Golden Bears quiet home crowd, eliminate Acadia in landslide

WOLFVILLE, NS – As long as the beers were flowing, the fans were going to stay in the arena — even if the hometown Acadia Axemen struggled to compete in a 7-0 loss to the Alberta Golden Bears 

Hosting the U CUP for the first time at their home rink, the Axemen had the 2,049 person crowd in their favour but weren’t able to compete with the Canada West heavyweights at any point. 

While Acadia got to a solid start with a chance from Nick Deakin-Poot just seconds in, the pressure soon died off as the Golden Bears took a stranglehold on the game. 

A key to the game for Acadia before puck drop was to zone in on Alberta’s Dylan Plouffe, and their inability to do so punished them early and often, as the former Vancouver Giant picked up assists on two of the three goals that the Golden Bears scored in the first period. 

Plouff, who returned to the lineup after missing several weeks, worked the puck laterally over to Eric Florchuk seven minutes into the game, with Florchuk finishing the chance in close. The Bears added another goal mere minutes later with former NCAA defender Daneel Lategan firing a one-timed shot past Acadia’s Max Paddock, again the assist for Plouffe. 

“It’s nice to have him back healthy; he can cover a lot of territory in a lot of time. He can be active and make plays,” Alberta head coach Ian Herbers said of Plouffe post-game. “He was physical tonight, which means he’s comfortable.”

As the seconds clicked down in the first period, the Bears added another with Gary Haden’s whipped wrist shot, finding twine behind a seemingly dejected Paddock. It was far from ideal for an Acadia team that came out to great fanfare. 

Acadia held Alberta scoreless in the second period and had a few chances from the diminutive Luke Zazula but failed to cut the lead before flailing into desperation in the final frame, allowing an additional four goals. 

Paddock, who played with seemingly little interest in the third period, finished the night with 16 saves on 23 shots, forcing Acadia head coach Darren Burns to replace him with sophomore Connor McCallum for the final six minutes. 

“Tonight was miserable,” Burns said. “I get motivated by misery, and this is extremely motivating. We owe a lot to this institution, this community, the alumni, and we’ve got a lot of hard work to put in to get this to where it needs to be.”

(Ben Steiner/49 Sports)

While the loss stings for the Axemen, they finally got the event they had waited nearly three years for and a historic day to play in front of their home crowd in a national championship. The U CUP doesn’t often go to small towns or arenas, but Wolfville had a great chance to see their home program, and the crowd did not disappoint.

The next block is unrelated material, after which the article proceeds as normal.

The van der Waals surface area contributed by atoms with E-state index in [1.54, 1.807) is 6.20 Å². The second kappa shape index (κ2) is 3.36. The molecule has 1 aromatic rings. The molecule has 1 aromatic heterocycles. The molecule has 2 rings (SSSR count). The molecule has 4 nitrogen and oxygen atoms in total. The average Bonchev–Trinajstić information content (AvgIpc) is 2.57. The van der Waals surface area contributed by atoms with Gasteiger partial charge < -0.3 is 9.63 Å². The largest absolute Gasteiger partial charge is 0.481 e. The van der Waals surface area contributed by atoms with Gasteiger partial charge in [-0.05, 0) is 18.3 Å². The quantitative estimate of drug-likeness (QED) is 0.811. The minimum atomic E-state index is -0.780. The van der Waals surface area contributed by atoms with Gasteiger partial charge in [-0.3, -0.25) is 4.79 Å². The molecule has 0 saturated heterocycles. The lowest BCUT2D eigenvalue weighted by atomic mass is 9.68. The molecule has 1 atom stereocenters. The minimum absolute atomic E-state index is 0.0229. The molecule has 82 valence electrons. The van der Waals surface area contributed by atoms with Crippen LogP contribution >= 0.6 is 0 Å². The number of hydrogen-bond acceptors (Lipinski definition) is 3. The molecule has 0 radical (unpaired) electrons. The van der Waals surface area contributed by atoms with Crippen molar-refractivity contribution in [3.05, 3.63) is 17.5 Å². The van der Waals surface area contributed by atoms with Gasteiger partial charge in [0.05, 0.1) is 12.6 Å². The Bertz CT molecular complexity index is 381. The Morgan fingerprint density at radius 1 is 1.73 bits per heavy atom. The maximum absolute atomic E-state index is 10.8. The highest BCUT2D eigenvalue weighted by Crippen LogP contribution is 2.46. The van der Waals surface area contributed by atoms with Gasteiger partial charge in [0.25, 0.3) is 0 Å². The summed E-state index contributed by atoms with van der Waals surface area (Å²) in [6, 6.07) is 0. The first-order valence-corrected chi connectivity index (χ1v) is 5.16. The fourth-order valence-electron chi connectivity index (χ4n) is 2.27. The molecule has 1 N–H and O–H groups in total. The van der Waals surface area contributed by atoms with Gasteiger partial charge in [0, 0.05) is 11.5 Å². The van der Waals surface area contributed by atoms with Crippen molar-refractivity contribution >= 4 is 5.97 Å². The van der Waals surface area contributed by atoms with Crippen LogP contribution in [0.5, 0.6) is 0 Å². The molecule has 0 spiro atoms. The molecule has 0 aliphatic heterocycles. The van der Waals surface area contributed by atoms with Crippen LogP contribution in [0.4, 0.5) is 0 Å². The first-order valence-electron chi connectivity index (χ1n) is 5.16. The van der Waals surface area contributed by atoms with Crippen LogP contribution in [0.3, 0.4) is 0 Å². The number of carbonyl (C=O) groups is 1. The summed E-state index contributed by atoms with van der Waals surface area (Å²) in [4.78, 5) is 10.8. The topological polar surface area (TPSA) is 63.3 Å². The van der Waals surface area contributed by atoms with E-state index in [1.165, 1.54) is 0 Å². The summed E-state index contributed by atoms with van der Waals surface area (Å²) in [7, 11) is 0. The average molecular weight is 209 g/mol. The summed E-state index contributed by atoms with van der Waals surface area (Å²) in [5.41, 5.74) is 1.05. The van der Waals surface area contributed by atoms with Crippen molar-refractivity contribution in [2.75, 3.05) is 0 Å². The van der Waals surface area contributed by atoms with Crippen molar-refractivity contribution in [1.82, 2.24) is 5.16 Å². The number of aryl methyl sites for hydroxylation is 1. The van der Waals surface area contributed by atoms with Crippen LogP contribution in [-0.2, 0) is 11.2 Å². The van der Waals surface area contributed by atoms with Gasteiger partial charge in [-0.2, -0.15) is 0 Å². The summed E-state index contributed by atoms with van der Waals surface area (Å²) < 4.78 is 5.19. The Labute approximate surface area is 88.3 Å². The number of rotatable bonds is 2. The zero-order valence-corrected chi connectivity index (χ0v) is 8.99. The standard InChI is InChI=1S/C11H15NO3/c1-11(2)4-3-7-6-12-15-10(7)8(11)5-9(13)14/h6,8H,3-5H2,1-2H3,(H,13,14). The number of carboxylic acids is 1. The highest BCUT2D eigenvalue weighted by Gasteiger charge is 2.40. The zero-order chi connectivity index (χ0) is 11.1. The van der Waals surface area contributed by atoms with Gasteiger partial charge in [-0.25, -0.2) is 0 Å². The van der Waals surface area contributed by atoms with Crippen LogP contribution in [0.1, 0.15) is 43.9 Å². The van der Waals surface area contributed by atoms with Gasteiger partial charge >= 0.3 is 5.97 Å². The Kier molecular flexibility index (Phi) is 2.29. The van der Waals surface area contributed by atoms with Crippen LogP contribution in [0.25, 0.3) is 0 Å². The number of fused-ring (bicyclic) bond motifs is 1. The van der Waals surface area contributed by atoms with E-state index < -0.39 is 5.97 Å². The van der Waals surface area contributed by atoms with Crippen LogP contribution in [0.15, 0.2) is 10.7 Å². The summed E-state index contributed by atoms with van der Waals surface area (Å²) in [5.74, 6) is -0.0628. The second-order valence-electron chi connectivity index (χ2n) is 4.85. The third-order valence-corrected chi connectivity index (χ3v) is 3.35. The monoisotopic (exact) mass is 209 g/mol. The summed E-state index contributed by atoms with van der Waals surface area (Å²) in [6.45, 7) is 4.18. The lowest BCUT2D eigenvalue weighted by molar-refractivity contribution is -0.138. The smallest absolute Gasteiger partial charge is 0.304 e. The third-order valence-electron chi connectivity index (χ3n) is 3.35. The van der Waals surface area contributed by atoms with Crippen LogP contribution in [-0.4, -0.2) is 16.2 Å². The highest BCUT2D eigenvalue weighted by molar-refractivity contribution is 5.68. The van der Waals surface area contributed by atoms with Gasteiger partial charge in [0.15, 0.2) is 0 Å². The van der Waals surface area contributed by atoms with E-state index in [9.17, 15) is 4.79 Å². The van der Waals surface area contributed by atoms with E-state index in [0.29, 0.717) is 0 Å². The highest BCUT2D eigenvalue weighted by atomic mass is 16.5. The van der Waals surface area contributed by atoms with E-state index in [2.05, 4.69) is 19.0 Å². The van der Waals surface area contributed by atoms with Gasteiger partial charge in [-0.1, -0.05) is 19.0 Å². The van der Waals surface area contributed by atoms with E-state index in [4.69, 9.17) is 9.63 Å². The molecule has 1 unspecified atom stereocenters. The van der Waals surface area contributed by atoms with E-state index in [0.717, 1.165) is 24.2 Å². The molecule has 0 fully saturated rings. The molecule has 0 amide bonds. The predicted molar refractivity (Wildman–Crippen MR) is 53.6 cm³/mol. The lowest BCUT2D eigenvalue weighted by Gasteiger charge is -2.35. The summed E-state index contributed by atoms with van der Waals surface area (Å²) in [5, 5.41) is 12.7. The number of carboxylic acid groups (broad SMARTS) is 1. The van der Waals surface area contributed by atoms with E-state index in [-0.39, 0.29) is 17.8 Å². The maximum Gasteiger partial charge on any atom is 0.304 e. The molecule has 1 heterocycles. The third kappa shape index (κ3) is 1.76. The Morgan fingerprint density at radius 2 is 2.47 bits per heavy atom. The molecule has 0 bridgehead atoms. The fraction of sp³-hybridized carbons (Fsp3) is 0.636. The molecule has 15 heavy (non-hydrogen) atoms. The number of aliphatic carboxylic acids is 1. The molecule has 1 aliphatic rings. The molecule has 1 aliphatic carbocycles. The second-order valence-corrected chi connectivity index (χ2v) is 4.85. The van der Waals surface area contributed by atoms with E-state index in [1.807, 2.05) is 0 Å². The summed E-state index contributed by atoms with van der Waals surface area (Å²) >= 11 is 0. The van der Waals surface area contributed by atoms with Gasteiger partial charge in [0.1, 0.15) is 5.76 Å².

“This town is unbelievable,” Acadia captain Jack Flaman said. “The fans, the people in town, not even just fans, everyone is supporting us whether they come to the game or not. I’m just extremely disappointed that we couldn’t do more.”

Alberta went about their job

Entering the tournament, the Alberta Golden Bears were favourites, and after their first game, they have only reassured the faith that many have in them. At no points against Acadia were they pushed to an extreme level; they didn’t get caught up in post-whistle antics and had no problems defending the rush. 

It was a business-like performance for the Golden Bears, another day at the office, and another step towards their primary goal of a U SPORTS Championship. 

(Ben Steiner/49 Sports)

Moving on to the semifinal and a difficult opponent in StFX, the Bears will have their biggest test of the season, taking on one of the strongest teams in the AUS. 

Despite outsourcing their opponents 14-0 over the Canada West final and U CUP quarter-final, the one-game showdown with the X-Men will likely push the Bears to be their best, something they didn’t need to be on Thursday against Acadia. 

“We might get to run the maritime gauntlet here on the way to a championship,” Herbers said of the potential of playing Acadia, StFX and UNB. “We need to make sure we’re ready to go. They’re a good team [StFX] with good goaltending; they’re well-coached; we need to make sure we’re sharp.”

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